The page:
If you’re new to the world of credit ratings and aren’t sure of their importance when it comes to applying for finance, then keep reading, because this blog covers it all!
Before applying for any form of credit, whether it be a credit card or some type of loan, it’s always wise to check your credit rating. Credit ratings are something we can often neglect, as they’re not always at the forefront of our minds. But actually, a person’s credit score can be very influential if they’re hoping to secure credit going forward, so it’s important to clue yourself up, and that’s why we’re here to help. So, let’s get started with the basics.
A credit rating, also known as a credit score, is usually presented as a number that sits on a sliding scale. As a general rule, the higher your number, the better your credit score.
A credit score shows potential lenders how you’ve managed credit in the past, so having a high score demonstrates you’ve generally done well at paying back credit – on time and in full – when you’ve borrowed money before.
A lower score, on the other hand, shows you might have struggled to keep up with repayments, borrowed more than you could afford, or simply just never borrowed before.
How can you check your credit rating?
When it comes to checking your credit score there are several credit reference agencies that offer free credit reports – CallCredit, Experian, Noddle and Clear Score are just a few examples.
Some banks and credit card companies also offer free access to credit reports for their customers, so it’s worth checking with your provider.
What to do if you think there’s a mistake with your rating
Once you’ve accessed your credit report it’s important to check it over to make sure everything is accurate. Mistakes in your report could damage your credit rating, which could impact your ability to access credit, so be sure to keep an eye out for any errors.
If you think there is a mistake on your report, agencies such as Experian typically offer to investigate this on your behalf, and will add a note to your report in the meantime to show potential lenders that you’ve questioned the accuracy of a particular entry.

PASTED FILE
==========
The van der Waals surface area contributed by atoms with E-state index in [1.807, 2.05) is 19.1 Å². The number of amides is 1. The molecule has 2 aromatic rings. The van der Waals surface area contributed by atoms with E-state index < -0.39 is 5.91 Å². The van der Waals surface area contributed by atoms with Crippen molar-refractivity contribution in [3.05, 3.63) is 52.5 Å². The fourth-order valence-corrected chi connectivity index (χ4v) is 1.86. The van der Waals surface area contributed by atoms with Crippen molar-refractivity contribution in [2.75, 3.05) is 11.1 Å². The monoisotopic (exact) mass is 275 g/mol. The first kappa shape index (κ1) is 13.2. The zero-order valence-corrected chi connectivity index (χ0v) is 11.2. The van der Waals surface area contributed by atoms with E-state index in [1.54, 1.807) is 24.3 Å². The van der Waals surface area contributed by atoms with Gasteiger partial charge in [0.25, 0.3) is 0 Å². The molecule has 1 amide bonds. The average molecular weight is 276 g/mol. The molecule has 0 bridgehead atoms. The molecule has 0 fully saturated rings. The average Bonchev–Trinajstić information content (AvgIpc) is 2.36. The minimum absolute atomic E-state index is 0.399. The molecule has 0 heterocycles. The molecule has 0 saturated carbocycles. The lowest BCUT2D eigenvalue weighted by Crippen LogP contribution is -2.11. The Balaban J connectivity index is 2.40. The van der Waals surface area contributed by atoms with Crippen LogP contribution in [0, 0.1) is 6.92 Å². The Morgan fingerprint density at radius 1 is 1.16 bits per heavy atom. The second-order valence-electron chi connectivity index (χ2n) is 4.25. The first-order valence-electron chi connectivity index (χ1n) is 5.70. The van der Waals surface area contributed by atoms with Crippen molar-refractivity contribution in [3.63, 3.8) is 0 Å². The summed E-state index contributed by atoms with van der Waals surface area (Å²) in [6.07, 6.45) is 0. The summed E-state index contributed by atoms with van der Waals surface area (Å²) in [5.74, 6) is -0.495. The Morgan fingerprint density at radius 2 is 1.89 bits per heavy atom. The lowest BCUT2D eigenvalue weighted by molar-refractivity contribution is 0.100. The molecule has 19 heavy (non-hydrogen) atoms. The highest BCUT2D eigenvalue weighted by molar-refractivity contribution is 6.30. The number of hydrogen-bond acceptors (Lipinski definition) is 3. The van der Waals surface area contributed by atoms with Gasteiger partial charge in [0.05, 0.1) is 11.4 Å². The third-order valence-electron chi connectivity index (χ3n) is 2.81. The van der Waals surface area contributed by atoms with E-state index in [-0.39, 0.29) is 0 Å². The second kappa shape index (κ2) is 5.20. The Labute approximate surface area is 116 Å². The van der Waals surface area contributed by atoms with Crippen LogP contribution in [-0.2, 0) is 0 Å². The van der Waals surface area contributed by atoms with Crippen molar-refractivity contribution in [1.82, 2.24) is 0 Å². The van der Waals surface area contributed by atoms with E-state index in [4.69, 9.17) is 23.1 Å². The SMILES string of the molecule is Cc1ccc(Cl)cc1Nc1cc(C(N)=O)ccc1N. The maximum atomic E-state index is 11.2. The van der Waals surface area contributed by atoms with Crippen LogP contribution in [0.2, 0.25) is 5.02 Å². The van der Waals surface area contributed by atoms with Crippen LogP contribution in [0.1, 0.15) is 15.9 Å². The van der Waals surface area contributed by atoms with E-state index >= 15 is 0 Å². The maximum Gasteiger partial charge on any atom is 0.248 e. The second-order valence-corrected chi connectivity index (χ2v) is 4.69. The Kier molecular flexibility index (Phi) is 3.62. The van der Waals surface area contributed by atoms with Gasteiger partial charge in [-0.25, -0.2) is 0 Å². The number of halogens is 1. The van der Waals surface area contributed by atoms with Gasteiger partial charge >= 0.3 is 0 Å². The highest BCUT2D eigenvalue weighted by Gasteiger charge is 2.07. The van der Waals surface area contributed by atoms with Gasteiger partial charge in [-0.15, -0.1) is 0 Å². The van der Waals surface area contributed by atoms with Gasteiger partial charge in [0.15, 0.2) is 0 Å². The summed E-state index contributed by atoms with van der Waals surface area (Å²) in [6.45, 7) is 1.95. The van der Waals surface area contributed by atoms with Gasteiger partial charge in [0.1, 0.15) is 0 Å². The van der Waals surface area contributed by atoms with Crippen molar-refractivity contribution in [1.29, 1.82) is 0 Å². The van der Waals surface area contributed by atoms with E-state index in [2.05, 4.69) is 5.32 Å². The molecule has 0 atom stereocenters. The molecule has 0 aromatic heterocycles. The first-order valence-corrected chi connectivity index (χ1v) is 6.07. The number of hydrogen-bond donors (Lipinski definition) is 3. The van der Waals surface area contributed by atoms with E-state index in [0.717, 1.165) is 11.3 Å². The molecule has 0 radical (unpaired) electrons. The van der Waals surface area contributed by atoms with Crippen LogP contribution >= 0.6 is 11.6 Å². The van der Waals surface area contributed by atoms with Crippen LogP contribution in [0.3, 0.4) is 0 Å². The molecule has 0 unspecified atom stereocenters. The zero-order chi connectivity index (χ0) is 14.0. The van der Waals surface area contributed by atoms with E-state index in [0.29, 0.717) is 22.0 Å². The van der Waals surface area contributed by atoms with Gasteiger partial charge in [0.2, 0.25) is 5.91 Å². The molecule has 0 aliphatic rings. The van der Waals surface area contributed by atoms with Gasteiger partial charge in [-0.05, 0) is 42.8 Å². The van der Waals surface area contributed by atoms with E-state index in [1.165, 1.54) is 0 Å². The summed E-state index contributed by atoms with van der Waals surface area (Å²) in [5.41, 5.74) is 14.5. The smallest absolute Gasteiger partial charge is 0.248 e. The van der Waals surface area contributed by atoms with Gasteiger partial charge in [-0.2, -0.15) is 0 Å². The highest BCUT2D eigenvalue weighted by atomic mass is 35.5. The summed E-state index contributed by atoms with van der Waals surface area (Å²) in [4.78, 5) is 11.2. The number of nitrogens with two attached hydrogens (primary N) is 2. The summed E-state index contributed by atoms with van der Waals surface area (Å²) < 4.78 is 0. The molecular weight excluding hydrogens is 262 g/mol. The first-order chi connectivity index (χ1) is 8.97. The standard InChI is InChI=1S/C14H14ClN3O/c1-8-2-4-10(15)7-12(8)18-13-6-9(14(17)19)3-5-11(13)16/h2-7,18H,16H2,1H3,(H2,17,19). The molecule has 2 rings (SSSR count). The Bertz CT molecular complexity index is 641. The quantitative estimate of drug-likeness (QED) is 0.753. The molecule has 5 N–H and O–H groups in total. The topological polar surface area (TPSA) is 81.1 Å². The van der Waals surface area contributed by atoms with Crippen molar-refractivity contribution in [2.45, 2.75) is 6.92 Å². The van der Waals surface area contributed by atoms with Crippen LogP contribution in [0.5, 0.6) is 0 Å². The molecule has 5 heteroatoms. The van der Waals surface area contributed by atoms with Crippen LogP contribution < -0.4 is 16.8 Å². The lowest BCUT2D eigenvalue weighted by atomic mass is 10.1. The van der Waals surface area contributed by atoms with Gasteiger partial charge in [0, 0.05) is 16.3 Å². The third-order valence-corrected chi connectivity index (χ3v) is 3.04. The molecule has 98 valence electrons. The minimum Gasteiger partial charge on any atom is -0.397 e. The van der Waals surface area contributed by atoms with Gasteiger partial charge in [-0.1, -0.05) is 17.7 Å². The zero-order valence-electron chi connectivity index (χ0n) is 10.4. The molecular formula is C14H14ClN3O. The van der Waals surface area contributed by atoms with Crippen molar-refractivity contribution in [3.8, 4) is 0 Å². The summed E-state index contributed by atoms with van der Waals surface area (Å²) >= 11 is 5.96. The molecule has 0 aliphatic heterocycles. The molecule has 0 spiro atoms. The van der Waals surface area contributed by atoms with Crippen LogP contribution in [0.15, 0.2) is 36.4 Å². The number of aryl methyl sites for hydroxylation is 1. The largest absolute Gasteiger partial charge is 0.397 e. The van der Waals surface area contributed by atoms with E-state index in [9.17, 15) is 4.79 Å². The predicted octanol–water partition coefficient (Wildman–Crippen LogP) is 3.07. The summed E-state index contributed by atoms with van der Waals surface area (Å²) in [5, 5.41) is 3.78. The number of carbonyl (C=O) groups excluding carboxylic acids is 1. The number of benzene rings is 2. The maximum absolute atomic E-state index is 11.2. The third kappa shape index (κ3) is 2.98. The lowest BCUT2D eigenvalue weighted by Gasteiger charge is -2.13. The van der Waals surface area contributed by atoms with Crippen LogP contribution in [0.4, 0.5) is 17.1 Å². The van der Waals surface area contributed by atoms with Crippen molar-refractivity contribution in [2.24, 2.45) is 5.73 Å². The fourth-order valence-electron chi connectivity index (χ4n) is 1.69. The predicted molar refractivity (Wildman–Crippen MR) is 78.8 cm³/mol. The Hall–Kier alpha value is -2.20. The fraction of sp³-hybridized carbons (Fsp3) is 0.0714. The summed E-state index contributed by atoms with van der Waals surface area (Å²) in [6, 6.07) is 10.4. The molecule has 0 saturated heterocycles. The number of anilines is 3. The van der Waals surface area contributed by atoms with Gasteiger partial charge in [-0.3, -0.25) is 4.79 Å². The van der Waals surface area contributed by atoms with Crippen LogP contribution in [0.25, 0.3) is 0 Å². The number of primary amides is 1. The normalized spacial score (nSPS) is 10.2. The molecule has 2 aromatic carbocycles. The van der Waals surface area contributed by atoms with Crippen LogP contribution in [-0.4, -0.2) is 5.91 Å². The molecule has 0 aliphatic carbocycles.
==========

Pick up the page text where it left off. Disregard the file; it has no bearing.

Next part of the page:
If you think something is wrong but the lender in question refuses to amend their entry, you have the right to add a notice of correction to your credit report. This is a statement that will be included alongside your report.
What lenders look for in your rating
When you apply for any form of credit, a lender will have a good look at your credit score before deciding whether to lend you money. Your credit rating shows lenders your creditworthiness by highlighting several key areas:
1. Firstly, how much money you owe. Lenders will be able to see who you owe money to, how much you owe and whether your payments are paid on time and in full, or in arrears.
2. Secondly, lenders will see your repayment habits, showing them whether you are likely to be a reliable borrower.
3. Thirdly, your credit report shows lenders if you frequently apply for credit, because each application for any financial product could leave a ‘credit footprint’ on your report.
How to improve your credit rating
Ensuring you keep up to date with any outstanding credit repayments, and paying them in full, is the best way you can work towards improving your credit score.
If you’re looking to secure credit but you don’t have the best credit score, be sure to do your research before filling in any applications. Multiple credit applications could show on your credit report, which might make you look desperate to potential lenders – which could negatively affect their decision.
Some lenders specialise in finding loans and offering credit cards to customers who have struggled with credit in the past – so by researching the right lender for your circumstances, you reduce the risk of harming your credit rating and increase your chances of acceptance.
The benefits of checking your credit rating
You can check your own credit report as often as you like, without harming your score. Research has shown that 7 in 10 people who checked their credit report at least once a month reported a positive impact on their credit behaviour. So, simply keeping an eye on your report could help to improve your credit score.
By checking your credit report before applying for any form of credit, you will also get a better idea of where you stand. This means you won’t get any nasty surprises if you’re turned down for credit. In addition, you’ll find out whether you need to work towards improving your credit score for a better chance of being accepted. Then you can apply for credit in confidence, without worrying about leaving unsuccessful applications on your report.
Since people with higher credit scores are more likely to be offered better credit deals, checking your rating will tell you whether you need to improve your score before applying for the credit you want.
*Red Dot questioned a nationally representative sample of 2,000 adults aged 18 and over on our behalf, of whom 634 were Scottish residents.
Disclaimer: All information and links are correct at the time of publishing.